Geopolitical turmoil made an unwelcome reappearance on the scene overnight as North Korea’s 200-plus artillery shells landed on South Korean territory and prompted return fire as well as the scrambling of the latter’s fighter jets. The death of two S. Korean marines and the wounding of a dozen other military personnel raised tensions to sufficiently high levels to elicit declarations of support and concern from the White House and the planning of an emergency UN Security Council session.
Although most markets (MSCI Index, Asian stock markets, the Dow) reacted negatively to the hostilities, there was at least one beneficiary that showed further gains on the back of them: the US dollar. The greenback rallied 0.70 on the trade-weighted index (reaching 79.30) as global investors pushed the ‘risk-off’ button and fled to its relative safety following the news from the Korean peninsula.
Also playing into the US currency’s latest gains were revised GDP figures showing the American economy actually expanding at the 2.5% rate during Q3, as opposed to the previously reported 2% pace. The GDP data improvement did not manage to offset the scare factor descending on various markets in the wake of the military incident that unfolded overnight.
The strongest component in the GDP data breakdown was the category of ‘business investment’ – up by more than 10%. One area of economic activity that continued to manifest rather tenuous conditions remains in housing. US existing home sales fell by more than it had been anticipated for the month of October. Although the monthly decline was on the order of only 2.2%, the NAR report also found that sales were down 28% compared to the figures for the same period in 2009, and that median US home prices fell by nine-tenth of a percent from their one-year ago levels.
The concern that Irish debt problems might yet spill over into other eurozone countries also helped push the US dollar to higher levels. Germany’s Finance Minister rekindled the touchy topic of the fate of the euro being at stake and urged other EU members to continue further consolidation efforts aimed at slicing significant amounts of extant budget deficits. It is widely thought that a collapse in the common currency would send a sizeable tide of flight funds into the US dollar, as alternatives are quite scarce.
Meanwhile, Irish woes or not, the broader region’s private sector grew at a quite faster-than-anticipated pace this month, boosted by robust activity on the services as well as manufacturing fronts in France and Germany. Thus, at this point, the global economy shows that is it clearly on the mend even if certain ‘exceptions’ (read: China slowing ‘on purpose’) might become manifest in coming months.
One of the metrics being tracked and also showing signs of much-awaited improvement in the US economic picture is the job market. The most recent set of labor market statistics indicates that US payroll ranks rose in 41 states last month (California and Michigan led the gainers) while unemployment rates sank in 19 US states.
The trend is certainly welcome, however it still leaves eight states with joblessness levels of more than ten percent. The upcoming holiday shopping season is expected to help improve the labor market conditions, as hopeful American retailers will likely hire extra workers.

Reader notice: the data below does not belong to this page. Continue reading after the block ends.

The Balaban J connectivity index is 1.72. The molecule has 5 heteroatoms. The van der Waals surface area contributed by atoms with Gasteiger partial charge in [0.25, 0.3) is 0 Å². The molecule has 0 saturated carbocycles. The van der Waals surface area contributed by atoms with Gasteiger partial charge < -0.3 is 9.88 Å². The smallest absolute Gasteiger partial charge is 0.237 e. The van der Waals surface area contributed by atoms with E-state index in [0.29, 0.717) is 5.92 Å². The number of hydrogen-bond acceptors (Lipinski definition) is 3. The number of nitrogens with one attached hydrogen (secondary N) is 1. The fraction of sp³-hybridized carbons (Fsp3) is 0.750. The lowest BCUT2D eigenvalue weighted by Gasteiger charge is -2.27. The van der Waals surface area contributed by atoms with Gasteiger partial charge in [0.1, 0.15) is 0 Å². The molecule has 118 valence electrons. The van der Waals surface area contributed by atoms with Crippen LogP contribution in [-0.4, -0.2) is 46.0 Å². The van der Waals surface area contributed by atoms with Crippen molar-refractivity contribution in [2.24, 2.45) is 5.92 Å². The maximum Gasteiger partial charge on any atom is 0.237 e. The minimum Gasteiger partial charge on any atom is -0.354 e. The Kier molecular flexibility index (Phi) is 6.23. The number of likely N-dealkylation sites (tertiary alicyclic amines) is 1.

Gold prices were initially held in check as attempts to build on geopolitically induced gains were countervailed by mounting weakness in the euro. That was true up to a point only, however. Gold has historically shown strong bids in the wake of projectiles flying between countries, and this morning was no different.
Although options expiry, the impending truncated trading week, and the vigor being exhibited by the dollar all played into gold and other commodities’ market participants’ caution during the initial couple of trading hours, the yellow metal did manage an advance to as high a level as the $1,380.00 one per ounce, later in the session. The safe-haven nod being given to gold did not translate into corresponding gains in the white and noble metals’ sector however.
Silver lost 31 cents and fell to a low just above the $27 level in early trading. Platinum dropped by about $15 to the $1,646.00 mark and palladium declined $12 to reach the $681 mark. Rhodium was down $10 quoted at the $2,290.00 per ounce bid price. Volatility is set to continue in the coming hours and tomorrow as well, as players roll positions into the February contracts and square trading logs ahead of the Thanksgiving holiday period.
CFTC data showed a fairly sizeable exodus out of bullish positions in the wake of last week’s price declines in metals. The trimming of long positions represented the fifth such weekly decline in the gold market’s COT report and the seventh consecutive one in silver. Platinum and palladium positions showed a similar pattern of position cutbacks among both managed-money and non-commercial players.
Stage players at the San Francisco Hard Assets Conference tendered varying opinion on the prospects for gold prices going forward. In this Marketwach video clip, the ‘bulls’ outnumber the ‘bear’ by 2:1 but all of them agree on the vital need for gold ownership in a time of uncertainty. The emphasis is on the wisdom of a gold allocation as opposed to pure price performance (unless, of course, one has placed most of their fortune in the metal in anticipation of doom, and simply must expect hyper-performance from the asset as a consequence).
Jon Nadler is a Senior Analyst at Kitco Metals Inc. North America